Stanford economics professor John Taylor has a new paper in which he takes aim at recent economic policy, and fires with both barrels, concluding that “government actions and interventions caused, prolonged, and worsened the financial crisis.”
Taylor begins with an argument he articulated at the 2007 Jackson Hole conference that excessively loose U.S. monetary policy in 2002-2005 was a factor contributing both to the housing boom and subsequent housing bust. The solid line in the figure below shows the actual path that the fed funds rate followed over this period, with the dashed line reflecting what Taylor believes would have been closer to the optimal response.
Taylor’s counterfactual simulations suggest that these excessively low interest rates set by the Fed were a key factor causing the unsustainable housing boom, the consequences of whose collapse we are still trying to recover from.
Taylor also challenges the claim that the low interest rates of 2002-2004 could be attributed to a global savings glut, noting that total world savings was in fact an unusually low fraction of GDP.
Taylor also reviews the evidence that interest rate differentials such as the LIBOR-OIS spread reflected default risk rather than liquidity shortages. In Taylor’s view they did, in which case the new Fed measures such as the Term Auction Facility could have done little to affect the targeted interest rate spreads.
Taylor further offers support for the proposition that by cutting interest rates too quickly at the start of 2008, the Fed aggravated the commodity price boom which in turn was one factor contributing to the recession of 2008.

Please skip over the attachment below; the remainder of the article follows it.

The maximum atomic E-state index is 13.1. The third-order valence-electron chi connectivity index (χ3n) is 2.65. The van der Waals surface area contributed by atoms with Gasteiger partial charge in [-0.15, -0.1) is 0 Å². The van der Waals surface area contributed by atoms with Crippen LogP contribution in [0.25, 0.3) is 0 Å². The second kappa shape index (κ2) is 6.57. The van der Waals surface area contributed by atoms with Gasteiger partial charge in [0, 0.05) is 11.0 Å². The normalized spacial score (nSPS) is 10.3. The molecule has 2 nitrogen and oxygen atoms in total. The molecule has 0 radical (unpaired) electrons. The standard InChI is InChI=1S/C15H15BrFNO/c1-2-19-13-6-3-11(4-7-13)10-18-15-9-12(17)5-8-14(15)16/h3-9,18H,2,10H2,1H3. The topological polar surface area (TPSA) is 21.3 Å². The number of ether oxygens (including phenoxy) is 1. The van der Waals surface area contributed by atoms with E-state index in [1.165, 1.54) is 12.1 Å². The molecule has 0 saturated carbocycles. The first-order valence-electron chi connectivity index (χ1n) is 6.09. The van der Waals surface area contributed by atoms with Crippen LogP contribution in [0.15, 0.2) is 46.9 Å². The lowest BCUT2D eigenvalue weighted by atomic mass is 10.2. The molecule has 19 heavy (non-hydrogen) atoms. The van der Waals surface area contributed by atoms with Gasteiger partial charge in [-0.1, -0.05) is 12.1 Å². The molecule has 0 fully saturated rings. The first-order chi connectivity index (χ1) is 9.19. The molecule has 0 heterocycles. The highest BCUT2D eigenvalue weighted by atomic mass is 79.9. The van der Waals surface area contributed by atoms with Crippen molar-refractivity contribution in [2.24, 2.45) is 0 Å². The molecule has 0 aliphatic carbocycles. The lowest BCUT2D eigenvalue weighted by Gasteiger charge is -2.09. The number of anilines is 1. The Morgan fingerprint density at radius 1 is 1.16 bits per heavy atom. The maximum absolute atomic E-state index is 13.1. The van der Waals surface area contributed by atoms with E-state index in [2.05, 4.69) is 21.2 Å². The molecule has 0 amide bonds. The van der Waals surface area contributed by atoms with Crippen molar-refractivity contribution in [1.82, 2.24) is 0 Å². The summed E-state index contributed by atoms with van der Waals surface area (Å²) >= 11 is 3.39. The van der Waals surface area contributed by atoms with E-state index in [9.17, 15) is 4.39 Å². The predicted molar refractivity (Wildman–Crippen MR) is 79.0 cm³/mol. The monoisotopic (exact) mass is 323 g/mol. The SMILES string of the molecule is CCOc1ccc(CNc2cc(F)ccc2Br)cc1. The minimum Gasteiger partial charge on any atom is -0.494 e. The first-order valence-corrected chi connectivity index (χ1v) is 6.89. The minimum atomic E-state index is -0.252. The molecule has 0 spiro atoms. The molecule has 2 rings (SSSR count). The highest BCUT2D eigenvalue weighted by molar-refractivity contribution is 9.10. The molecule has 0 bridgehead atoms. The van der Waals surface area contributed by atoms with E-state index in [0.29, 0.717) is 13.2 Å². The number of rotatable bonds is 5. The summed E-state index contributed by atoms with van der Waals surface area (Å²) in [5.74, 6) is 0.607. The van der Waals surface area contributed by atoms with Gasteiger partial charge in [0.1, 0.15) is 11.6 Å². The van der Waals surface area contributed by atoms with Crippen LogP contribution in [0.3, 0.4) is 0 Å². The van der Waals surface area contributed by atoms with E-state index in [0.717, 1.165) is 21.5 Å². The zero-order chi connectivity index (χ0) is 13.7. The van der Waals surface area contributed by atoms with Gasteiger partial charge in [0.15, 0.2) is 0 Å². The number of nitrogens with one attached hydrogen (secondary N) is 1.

Although Taylor makes a number of valid points, I feel he overstates the role of the Fed in directly causing all the problems. I would instead point to inadequate regulation of key financial institutions as the single most important factor that brought us where we are today. I read Taylor’s evidence as providing further support for the view that when we ask too much of monetary policy, it can do more harm than good. The Fed tried too hard to fight the jobless recovery of 2002-2004 with monetary stimulus, and that ended up making the severity of the subsequent downturn in housing that much worse. The Fed tried too hard to prevent a downturn by bringing interest rates down so quickly at the beginning of 2008, and that ended up aggravating the oil price shock and ultimately making the hit to the auto sector in the first half of 2008 that much worse. And the Fed tried too hard in a futile effort to narrow default-risk premia, leaving itself with awkward balance sheet problems that will be tricky to resolve without aggravating our problems even further.
“You can’t blame a guy for trying,” the saying goes. But one reading of Taylor’s evidence is that we might be quite justified in doing just that.